Dismiss Notice
Join Physics Forums Today!
The friendliest, high quality science and math community on the planet! Everyone who loves science is here!

How we metabolize fats?

  1. Jan 1, 2004 #1

    Monique

    User Avatar
    Staff Emeritus
    Science Advisor
    Gold Member

    Maybe a really stupid question, but what do we do with fat besides insulation and making of membranes?

    We can't metabolize fatty acids into carbohydrates for energy, since we lack the glyoxylate cycle right?

    But people try to burn fat when doing exercise.. what mechanism do they use there?
     
  2. jcsd
  3. Jan 1, 2004 #2

    iansmith

    User Avatar
    Staff Emeritus
    Science Advisor
    Gold Member

  4. Jan 1, 2004 #3

    Monique

    User Avatar
    Staff Emeritus
    Science Advisor
    Gold Member

    Yes, beta-oxidation in peroxisomes and mitochondria to produce Acetyl CoA.

    A MD PhD once told me we can't use fat as a source of energy, I am trying to think why.. *thinks deeply*

    I must've misremembered, I guess he said can't use fat to make proteins
     
  5. Jan 1, 2004 #4
    Completely quit intaking carbs and protein and you WILL burn fat. Do cardio for 15-20 minutes and you WILL burn fat for energy. Call it what you want to call it, but you will survive and you will be fine. Of course, your fat storage will start being depleted after ketosis kicks in, but that is the goal of some dieters. Of course, protein (muscle) will be burned first - but you will also metabolize the fat.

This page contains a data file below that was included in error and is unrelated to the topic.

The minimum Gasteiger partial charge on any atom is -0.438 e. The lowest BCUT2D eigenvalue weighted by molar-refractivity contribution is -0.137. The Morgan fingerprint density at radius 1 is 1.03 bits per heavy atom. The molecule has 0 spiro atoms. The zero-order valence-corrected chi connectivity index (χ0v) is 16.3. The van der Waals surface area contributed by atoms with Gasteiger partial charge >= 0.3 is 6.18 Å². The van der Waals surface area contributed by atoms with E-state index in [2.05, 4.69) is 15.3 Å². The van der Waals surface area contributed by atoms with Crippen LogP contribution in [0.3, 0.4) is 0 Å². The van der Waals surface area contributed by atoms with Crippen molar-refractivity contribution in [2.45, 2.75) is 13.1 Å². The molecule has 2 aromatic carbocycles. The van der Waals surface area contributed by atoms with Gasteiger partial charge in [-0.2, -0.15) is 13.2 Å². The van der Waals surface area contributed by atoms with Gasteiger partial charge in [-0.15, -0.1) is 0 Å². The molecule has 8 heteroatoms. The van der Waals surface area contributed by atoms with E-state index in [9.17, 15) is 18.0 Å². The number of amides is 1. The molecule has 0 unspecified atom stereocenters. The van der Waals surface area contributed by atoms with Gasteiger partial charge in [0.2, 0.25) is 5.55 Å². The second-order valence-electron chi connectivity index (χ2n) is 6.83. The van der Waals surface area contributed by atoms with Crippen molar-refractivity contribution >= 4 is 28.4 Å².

Nautica
     
  6. Jan 1, 2004 #5

    Monique

    User Avatar
    Staff Emeritus
    Science Advisor
    Gold Member

    Well, not that I WANT to burn any fat

    The story went like this: the prof asked us, where do you get your energy from. We said: carbohydrates. He asked: where do you get carbohydrates from. We said: fat, which was the wrong answer :)
     
  7. Jan 2, 2004 #6
    I can think of only only one example where fat wouldnt give you the energy you need: Explosive movements that use up very high amounts of energy ina very short time (i.e. a few seconds). Sprinters derive their energy almost exclusively from ATP, GTP and maybe some carbs.
     
  8. Jan 2, 2004 #7
    When you say ATP. Are you saying that fat can not be converted to ATP???

    Nautica
     
  9. Jan 2, 2004 #8
    No, of course ATP is produced both from fats and carbohydrates. But fat metabolism plays no role to speak of *during* a sprint because it's a slow process and needs time to kick in.
     
  10. Jan 2, 2004 #9

    Another God

    User Avatar
    Staff Emeritus
    Gold Member